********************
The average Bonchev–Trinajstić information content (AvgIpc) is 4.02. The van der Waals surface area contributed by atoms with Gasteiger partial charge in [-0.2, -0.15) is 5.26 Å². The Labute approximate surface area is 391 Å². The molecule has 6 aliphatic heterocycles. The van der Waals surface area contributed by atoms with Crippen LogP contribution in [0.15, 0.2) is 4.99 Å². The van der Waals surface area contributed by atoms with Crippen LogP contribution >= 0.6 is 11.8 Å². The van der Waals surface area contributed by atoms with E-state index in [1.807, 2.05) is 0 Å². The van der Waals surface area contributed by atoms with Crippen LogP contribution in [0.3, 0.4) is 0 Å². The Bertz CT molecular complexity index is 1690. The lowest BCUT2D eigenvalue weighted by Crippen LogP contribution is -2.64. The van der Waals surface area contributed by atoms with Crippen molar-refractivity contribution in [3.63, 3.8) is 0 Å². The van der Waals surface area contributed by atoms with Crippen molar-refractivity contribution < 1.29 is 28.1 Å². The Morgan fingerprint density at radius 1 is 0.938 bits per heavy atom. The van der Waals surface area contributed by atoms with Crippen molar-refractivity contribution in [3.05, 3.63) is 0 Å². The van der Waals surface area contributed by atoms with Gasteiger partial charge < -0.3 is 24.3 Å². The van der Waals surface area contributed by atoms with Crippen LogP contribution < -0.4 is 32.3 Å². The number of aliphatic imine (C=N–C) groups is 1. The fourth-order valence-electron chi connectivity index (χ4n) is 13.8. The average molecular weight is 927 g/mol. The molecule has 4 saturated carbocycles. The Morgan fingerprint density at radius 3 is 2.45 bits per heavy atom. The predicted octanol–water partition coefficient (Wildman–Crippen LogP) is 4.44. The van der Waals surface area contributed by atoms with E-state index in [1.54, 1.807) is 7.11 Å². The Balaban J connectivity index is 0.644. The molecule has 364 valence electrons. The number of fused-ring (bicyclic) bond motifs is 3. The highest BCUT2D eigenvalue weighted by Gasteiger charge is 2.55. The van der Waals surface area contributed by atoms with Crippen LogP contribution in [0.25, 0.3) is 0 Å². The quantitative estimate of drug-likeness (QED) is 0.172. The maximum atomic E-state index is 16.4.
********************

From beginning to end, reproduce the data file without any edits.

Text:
The average Bonchev–Trinajstić information content (AvgIpc) is 4.02. The van der Waals surface area contributed by atoms with Gasteiger partial charge in [-0.2, -0.15) is 5.26 Å². The Labute approximate surface area is 391 Å². The molecule has 6 aliphatic heterocycles. The van der Waals surface area contributed by atoms with Crippen LogP contribution in [0.15, 0.2) is 4.99 Å². The van der Waals surface area contributed by atoms with Crippen LogP contribution >= 0.6 is 11.8 Å². The van der Waals surface area contributed by atoms with E-state index in [1.807, 2.05) is 0 Å². The van der Waals surface area contributed by atoms with Crippen LogP contribution in [0.3, 0.4) is 0 Å². The Bertz CT molecular complexity index is 1690. The lowest BCUT2D eigenvalue weighted by Crippen LogP contribution is -2.64. The van der Waals surface area contributed by atoms with Crippen molar-refractivity contribution in [3.63, 3.8) is 0 Å². The van der Waals surface area contributed by atoms with Crippen molar-refractivity contribution < 1.29 is 28.1 Å². The Morgan fingerprint density at radius 1 is 0.938 bits per heavy atom. The van der Waals surface area contributed by atoms with Crippen molar-refractivity contribution in [3.05, 3.63) is 0 Å². The van der Waals surface area contributed by atoms with Gasteiger partial charge < -0.3 is 24.3 Å². The van der Waals surface area contributed by atoms with Crippen LogP contribution < -0.4 is 32.3 Å². The number of aliphatic imine (C=N–C) groups is 1. The fourth-order valence-electron chi connectivity index (χ4n) is 13.8. The average molecular weight is 927 g/mol. The molecule has 4 saturated carbocycles. The Morgan fingerprint density at radius 3 is 2.45 bits per heavy atom. The predicted octanol–water partition coefficient (Wildman–Crippen LogP) is 4.44. The van der Waals surface area contributed by atoms with E-state index in [1.54, 1.807) is 7.11 Å². The Balaban J connectivity index is 0.644. The molecule has 364 valence electrons. The number of fused-ring (bicyclic) bond motifs is 3. The highest BCUT2D eigenvalue weighted by Gasteiger charge is 2.55. The van der Waals surface area contributed by atoms with Crippen LogP contribution in [0.25, 0.3) is 0 Å². The quantitative estimate of drug-likeness (QED) is 0.172. The maximum atomic E-state index is 16.4.